Store. Let the cookies cool completely and store in an airtight container.
Crisp. If the croquants do get stale, toast them in a 350° F oven for about 5 minutes. Once they cool, they’ll crisp right up.
Beet, orange, and feta salad
This recipe, adapted from Yotam Ottolenghi’s vegetarian cookbook, Plenty, is
a spin on the classic Moroccan salad of oranges and olives, meant to
cool down the palate from spicy foods. The addition of beets makes a
more substantial hearty and earthy side dish. I’ve replaced the olives
with feta as the salty counterpart to the sweet beets and acidic citrus.
The orange flower water in the dressing provides a sharp, slightly
bitter flavor to round out the dish – use a very mild oil to really let
the orange blossom shine. Be careful when handling beets as they stain
everything that gets in their way, including your hands. I’ve provided a
few time- and effort-saving shortcuts for several of the steps.
Serves 6 as a side dish
- 4 large beets
- 3 T olive oil, divided
- 1 head of radicchio
- 3 oranges
- 1/3 C crumbled feta cheese
- 1/3 C grapeseed or other mild oil (canola or vegetable oil will work too)
- 2 t orange flower water
- 3 T red wine vinegar
- salt and pepper
- 3 T chopped parsley for garnish (optional)
Roast (or boil).
Preheat oven to 400ºF. Line a roasting or cookie sheet with foil. Scrub
the beets, remove their greens, and place in the pan. Drizzle with 2
tablespoons of the olive oil, sprinkle with salt and pepper, and cover
tightly with another piece of foil so that the beets don't dry out.
Roast for 1 - 2 hours, depending on their size. They're ready when
tender and easily poked with a fork. Once the beets have cooled for a
few minutes, but are still warm to the touch, peel off their skins. Cut
them into small, bite-sized chunks. If you don’t want to turn on your
oven, instead of roasting, boil the cleaned beets in salted water for 45
minutes to 1 hour until fork tender, and proceed as above.
Grill (or don’t).
Heat a grill pan (or a grill if you have one) over medium-high heat.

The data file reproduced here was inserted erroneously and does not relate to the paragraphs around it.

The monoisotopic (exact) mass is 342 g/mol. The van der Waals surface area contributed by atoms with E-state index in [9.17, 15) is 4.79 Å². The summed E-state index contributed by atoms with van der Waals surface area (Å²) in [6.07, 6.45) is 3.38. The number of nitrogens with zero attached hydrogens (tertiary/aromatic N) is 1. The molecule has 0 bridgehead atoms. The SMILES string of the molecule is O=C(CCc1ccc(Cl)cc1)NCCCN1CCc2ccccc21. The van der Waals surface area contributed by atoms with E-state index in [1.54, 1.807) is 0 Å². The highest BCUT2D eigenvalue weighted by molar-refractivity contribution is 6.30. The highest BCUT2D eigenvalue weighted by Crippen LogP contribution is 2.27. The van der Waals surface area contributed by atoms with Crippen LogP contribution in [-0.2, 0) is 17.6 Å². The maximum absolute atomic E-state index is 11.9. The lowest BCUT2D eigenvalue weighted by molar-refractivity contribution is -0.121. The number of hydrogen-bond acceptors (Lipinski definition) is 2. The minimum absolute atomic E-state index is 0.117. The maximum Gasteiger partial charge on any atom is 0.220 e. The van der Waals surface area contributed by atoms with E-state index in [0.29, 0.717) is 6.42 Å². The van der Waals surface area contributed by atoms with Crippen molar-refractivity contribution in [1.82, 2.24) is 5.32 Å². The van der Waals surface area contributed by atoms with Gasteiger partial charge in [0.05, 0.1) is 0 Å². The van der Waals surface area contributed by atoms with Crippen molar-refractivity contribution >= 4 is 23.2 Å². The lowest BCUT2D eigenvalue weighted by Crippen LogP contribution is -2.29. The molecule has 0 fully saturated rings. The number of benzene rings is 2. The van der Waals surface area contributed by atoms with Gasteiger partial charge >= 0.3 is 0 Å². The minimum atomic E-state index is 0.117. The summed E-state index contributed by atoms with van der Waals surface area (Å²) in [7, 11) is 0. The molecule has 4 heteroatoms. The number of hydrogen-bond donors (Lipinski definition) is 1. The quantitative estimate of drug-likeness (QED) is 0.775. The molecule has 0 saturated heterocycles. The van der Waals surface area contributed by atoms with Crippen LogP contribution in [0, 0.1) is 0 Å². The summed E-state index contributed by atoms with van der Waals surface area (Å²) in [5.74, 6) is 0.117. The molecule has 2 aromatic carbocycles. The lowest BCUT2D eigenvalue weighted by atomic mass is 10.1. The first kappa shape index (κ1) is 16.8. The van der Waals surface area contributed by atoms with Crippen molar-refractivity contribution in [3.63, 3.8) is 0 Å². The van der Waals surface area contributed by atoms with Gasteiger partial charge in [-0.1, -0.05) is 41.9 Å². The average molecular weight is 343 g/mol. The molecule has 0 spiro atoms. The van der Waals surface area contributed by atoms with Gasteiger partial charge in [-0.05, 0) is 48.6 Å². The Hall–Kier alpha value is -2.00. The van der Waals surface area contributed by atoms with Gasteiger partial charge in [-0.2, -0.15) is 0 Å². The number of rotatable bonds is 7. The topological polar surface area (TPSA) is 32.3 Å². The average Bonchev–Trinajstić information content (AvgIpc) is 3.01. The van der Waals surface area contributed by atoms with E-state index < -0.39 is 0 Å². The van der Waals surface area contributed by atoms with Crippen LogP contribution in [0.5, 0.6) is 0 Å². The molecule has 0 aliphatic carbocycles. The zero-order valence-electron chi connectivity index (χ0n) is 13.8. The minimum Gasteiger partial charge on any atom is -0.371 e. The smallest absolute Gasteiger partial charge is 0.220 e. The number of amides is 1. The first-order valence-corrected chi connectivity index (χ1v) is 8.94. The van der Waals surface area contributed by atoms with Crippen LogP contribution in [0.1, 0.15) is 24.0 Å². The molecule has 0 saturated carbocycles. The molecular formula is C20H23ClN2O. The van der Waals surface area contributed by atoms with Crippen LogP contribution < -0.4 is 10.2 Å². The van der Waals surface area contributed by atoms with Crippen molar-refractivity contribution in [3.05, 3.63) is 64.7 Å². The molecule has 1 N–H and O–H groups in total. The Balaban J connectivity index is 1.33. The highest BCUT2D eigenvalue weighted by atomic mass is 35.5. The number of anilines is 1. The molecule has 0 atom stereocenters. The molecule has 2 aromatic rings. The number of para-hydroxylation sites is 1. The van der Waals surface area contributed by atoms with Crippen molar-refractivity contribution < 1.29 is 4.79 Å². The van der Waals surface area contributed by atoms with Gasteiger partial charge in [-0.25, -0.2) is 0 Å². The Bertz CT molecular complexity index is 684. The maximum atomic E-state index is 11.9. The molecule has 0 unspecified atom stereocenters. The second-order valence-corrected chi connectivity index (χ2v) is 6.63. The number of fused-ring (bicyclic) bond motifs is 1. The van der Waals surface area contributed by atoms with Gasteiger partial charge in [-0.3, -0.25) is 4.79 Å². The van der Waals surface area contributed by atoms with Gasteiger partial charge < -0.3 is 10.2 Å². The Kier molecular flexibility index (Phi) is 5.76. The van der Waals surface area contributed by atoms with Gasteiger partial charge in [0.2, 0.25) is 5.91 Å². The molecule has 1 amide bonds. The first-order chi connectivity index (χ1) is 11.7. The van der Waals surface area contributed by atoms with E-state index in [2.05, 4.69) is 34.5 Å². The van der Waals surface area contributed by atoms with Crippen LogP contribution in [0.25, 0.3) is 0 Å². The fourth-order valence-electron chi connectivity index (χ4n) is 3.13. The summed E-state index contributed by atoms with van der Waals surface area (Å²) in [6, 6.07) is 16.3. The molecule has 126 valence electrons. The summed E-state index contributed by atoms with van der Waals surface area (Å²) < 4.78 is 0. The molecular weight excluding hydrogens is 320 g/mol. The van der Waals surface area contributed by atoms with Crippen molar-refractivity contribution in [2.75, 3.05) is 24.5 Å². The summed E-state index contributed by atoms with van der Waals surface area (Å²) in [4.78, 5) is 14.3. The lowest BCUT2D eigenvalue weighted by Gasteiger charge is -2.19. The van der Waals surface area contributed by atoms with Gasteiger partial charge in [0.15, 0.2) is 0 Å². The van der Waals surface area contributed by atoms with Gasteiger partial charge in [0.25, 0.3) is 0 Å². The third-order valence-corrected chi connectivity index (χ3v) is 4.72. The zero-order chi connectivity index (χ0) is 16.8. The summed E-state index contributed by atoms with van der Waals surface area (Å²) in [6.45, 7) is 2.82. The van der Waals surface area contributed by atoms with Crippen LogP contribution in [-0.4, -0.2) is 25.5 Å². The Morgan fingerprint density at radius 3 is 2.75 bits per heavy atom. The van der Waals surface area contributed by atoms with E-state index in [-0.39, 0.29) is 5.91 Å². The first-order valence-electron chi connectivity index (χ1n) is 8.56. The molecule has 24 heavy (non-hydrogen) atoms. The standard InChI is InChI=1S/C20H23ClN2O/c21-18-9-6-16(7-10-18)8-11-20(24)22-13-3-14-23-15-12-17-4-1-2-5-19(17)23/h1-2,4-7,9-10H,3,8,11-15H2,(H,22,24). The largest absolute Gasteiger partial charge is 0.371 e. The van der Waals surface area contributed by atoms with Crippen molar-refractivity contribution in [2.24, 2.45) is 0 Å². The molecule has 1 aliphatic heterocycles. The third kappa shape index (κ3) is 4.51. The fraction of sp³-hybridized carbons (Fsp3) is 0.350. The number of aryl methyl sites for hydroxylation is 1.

Quarter the radicchio, leaving the core intact, and drizzle with the
remaining 1 tablespoon of olive oil. Grill the radicchio for several
minutes on each surface until the leaves start to soften and brown. When
cool, cut out the core and chop into bite-sized pieces. If you like the
bitterness inherent in radicchio, skip the grill and just chop the
leaves into small pieces.
Segment (or slice).
Cut the tops and bottoms off of the oranges and then slice down the
sides to remove all the peel, including the white pith. You’ll be left
with round, naked oranges. Over a small bowl, use a paring knife to
remove each orange segment by slicing between the membranes (then throw
out the membranes). Or, slice the orange flesh into circles.
Compose. Spread the beets and radicchio on a large plate. Dot with orange segments and crumbled feta.
a jar, mix together the grape seed oil, orange flower water, and
vinegar. Taste for salt and pepper. Drizzle the dressing over the salad
and garnish with parsley, if you’d like.
article was written in consultation with Gayle’s collection of
cookbooks, including Aromas of Aleppo (Poopa Dweck), The Book of New
Israeli Food (Janna Gur), New Moroccan (Mourad Lahlou), Olive Trees and
Honey (Gil Marks), The Book of Jewish Food (Claudia Roden), Persian Food
from the Non-Persian Bride (Reyna Simnegar), and Spice: Flavors of the
Eastern Mediterranean (Ana Sortun).
Gayle Squires publishes recipes and photographs on the blog, Kosher Camembert. Her cooking and baking is inspired by international travel .